Pine Marten – Martes martes
Until the 19th Century, pine martens were found throughout much of mainland Britain, the Isle of Wight and some of the Scottish islands. Habitat fragmentation, persecution by gamekeepers and martens being killed for their fur, drastically reduced this distribution. By 1926, the main pine marten population in Britain was restricted to a small area of north-west Scotland, with small numbers in N Wales and the Lake District. They have now increased their range in Scotland, and now occur throughout the Highlands, N of the Central Belt but remains one of the rarest native mammals in Great Britain, with a total population of around 3-4,000, but Ireland probably also has as many.
Dark brown fur with yellow/white patch extending down throat and chest. Paler outlines of ears. Long fluffy tail. Moults in April and has thin dark brown coat in summer. Thicker winter coat grows in September, which is paler, medium grey brown.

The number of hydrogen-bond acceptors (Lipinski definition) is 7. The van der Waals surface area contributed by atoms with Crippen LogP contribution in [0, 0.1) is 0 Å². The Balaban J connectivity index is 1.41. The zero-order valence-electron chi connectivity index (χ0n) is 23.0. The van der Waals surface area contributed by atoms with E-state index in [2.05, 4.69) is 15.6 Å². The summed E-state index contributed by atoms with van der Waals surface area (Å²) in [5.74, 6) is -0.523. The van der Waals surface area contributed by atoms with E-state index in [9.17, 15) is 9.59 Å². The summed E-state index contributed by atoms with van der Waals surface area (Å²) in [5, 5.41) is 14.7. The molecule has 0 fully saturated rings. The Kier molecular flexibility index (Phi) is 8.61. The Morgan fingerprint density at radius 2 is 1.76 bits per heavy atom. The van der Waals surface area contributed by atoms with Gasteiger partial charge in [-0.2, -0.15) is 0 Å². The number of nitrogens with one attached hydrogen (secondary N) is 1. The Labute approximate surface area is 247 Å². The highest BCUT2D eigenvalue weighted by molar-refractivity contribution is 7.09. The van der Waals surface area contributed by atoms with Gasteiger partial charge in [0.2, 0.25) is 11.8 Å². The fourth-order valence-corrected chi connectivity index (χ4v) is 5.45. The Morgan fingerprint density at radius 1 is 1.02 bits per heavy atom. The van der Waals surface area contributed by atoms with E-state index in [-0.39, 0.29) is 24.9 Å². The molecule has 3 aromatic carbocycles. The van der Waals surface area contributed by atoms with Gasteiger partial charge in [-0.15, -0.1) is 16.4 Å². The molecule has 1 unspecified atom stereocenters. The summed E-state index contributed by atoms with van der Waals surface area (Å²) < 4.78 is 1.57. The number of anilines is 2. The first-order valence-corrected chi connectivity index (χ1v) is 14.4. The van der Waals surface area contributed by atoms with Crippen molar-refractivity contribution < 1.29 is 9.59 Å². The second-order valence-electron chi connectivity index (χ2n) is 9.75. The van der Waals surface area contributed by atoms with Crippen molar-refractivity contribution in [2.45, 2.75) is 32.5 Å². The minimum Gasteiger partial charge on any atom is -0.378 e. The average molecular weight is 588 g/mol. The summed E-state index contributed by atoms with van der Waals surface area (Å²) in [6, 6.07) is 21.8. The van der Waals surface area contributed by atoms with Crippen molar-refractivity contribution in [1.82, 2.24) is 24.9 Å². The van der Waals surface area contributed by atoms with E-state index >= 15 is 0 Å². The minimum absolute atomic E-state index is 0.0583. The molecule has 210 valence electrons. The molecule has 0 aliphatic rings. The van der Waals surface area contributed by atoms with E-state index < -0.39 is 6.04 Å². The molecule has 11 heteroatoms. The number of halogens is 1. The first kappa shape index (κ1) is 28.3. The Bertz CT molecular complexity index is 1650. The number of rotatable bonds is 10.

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Footprints: Tracks are very similar to other carnivores, and can easily be confused with polecat and mink as they are also five-toed and of similar size. The width is 3.5cm and the length is 4cm.
Droppings: Usually deposited singly and often contain hair and bone (carnivorous diet). Variable in size, 40-120mm in length and 12mm thick. Colour: blackish. Smell: Sweet smelling, like violets when fresh. Distinctive ‘S-shaped’ from how pine martens ‘wiggle’ when defecating.
American mink (Neovison vison)
American mink is usually all dark brown, with a white chin. The pine marten is all dark brown except for a cream/yellow bib down the throat and chest. Ears are proportionately smaller and much less conspicuous than pine marten’s.
Polecat (Mustela putorius)
Polecat has patches or a band of pale fur above the eyes and around the mouth, which creates a bandit face appearance. Pine marten face is dark brown all over. Polecat has a blackish coat (with a cream underfur that shows through) whilst pine marten is dark brown with a cream/yellow bib down the throat and chest. Polecat’s ears are smaller and less conspicuous than those of pine marten.